(Hey - I could use a tasty beer, but not one quite so aged: [ Archaeologists revert to type, discover ancient brewery | http://www.archaeogeek.com/blog/2007/12/05/archaeologists-revert-to-type-discover-ancient-brewery/ ] ;-)

December 12, 2007 | Unregistered CommenterMatthew Cornell

Sorry to hear about the leg Matt! Ouch.

I'm a big fan of Autohotkey myself. I've been using for months (year?), but have still only scratched the surface of what it can do. Yes, I use it for text completion (e.g., instead of typing my entire signature block), but I also use it for dates, e.g., typing the date of next tuesday (in three different formats no less, depending on what application I'm typing the date into). Plus, I've started getting into it actually *doing* things.

I find that the combination of AHK, SlickRun, and Launchy (plus a small smattering of DOS and Perl scripts) lets me do quite a few things more or less automatically now. It's very cool that I can keep adding to my stable of tools with just a few keywords :)

Hope you feel better soon. (I have the image of that Aflac duck squawking and sliding down an icy driveway - there's advertising for you!)

December 12, 2007 | Unregistered CommenterGTD Wannabe

Thanks GTD Wannabe. That's a good image :-)

combination of AHK, SlickRun, and Launchy (plus a small smattering of DOS and Perl scripts) Have you documented this somewhere on your blog? I'm surprised AutoHotKey doesn't supplant the others...

December 12, 2007 | Unregistered CommenterMatthew Cornell

Bummer on the broken leg.

Some good stuff in this post (I do need to check out AHK soon). But what's a "one-button laptop"?

December 12, 2007 | Unregistered CommenterHandy

Thanks a bunch, Handy. a "one-button laptop"? It's a pet peeve with me that Macintosh laptops still have a single mouse button. Apparently it's [ Steve Jobs | http://fakesteve.blogspot.com/ ] deal-breaker: one button on all mice. You can buy 3rd part multi-mice buttons, but the built-in laptop one is all that's available.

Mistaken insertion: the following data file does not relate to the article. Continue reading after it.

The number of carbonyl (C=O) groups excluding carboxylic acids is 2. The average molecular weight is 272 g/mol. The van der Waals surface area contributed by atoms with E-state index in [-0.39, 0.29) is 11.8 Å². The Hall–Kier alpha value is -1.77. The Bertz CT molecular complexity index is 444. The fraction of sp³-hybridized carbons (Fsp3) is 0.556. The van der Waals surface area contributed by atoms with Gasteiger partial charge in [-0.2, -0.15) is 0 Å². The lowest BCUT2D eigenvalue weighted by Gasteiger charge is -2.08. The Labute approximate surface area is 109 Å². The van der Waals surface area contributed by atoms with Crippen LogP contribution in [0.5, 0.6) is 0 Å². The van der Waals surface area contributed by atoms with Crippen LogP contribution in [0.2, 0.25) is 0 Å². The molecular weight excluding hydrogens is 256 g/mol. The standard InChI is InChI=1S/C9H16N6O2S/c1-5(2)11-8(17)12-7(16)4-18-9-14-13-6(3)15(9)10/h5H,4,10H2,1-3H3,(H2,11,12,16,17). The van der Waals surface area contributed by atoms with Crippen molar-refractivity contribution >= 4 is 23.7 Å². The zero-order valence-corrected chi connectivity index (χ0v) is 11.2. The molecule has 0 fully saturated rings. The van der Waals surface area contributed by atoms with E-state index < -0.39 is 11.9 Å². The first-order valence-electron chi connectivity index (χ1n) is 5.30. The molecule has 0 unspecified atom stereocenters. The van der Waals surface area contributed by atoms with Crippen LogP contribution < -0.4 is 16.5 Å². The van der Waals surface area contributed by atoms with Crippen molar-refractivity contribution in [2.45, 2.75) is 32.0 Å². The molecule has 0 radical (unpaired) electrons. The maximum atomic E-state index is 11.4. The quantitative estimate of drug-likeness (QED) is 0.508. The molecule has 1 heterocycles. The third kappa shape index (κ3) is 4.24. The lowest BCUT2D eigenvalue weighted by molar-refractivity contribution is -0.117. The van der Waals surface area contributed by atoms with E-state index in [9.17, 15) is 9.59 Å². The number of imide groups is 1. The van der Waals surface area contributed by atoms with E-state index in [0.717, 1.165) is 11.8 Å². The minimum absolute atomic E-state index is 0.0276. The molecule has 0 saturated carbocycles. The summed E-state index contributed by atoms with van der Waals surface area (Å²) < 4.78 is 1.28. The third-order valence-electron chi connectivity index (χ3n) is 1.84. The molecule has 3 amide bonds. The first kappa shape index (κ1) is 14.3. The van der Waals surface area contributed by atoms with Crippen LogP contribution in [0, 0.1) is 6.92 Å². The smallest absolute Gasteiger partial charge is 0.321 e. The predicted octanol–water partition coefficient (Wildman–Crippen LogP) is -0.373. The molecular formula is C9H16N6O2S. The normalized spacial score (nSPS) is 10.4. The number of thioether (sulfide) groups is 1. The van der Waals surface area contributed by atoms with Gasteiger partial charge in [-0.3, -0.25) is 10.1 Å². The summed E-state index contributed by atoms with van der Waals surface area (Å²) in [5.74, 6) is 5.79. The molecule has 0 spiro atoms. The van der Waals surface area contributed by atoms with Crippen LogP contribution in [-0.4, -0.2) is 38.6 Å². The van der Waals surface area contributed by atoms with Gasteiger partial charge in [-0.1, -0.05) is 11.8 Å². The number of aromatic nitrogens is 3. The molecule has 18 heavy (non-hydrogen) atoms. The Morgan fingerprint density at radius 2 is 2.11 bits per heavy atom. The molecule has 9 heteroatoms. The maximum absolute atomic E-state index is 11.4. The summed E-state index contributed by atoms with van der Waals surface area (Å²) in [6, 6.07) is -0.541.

Why do I care? 1) I'm a power user, and the frickin' right mouse button is awesome. (Actually, you could argue that getting rid if the right button would motivate one to use keystrokes, which are *much* faster...)

2) It bugs my design sense that there actually *is* a right button, but it's hidden - you have to hold the propeller key then click to get it. So Jobs didn't get rid of the right button, he just made it very hard to access...

My 2c of course...

Thanks for reading.

December 12, 2007 | Unregistered CommenterMatthew Cornell

I am very sorry to hear about your broken bone and hope you will get better very soon.

December 12, 2007 | Unregistered CommenterPascal Venier

Sorry to hear about your leg, Matt. I wish you well with the healing process.

I'm on a Mac, and I'm using Typinator for text expansion; it works well for me. I haven't tried any other tools to do some sort of comparison, though.

I bought it after reading Bit Literacy, which convinced me I needed this type of tool. Typinator was one of the two options author Mark Hurst listed for the Mac.

I use it for pretty basic stuff, like the e-mail replies I send repeatedly in my role as a Freecycle moderator, and my standard craigslist posting. It's much quicker than the cut-and-paste routine I used to follow.

Oh, and I always use an external mouse with my MacBook, so I don't really care about the built-in mouse. My Apple wireless mouse has a right-click option - that I believe was turned off by default, but that was an easy change.

December 13, 2007 | Unregistered CommenterJeri Dansky

Thanks very much, Jeri. Quite useful. An external mouse is a good idea - once I'm off my back!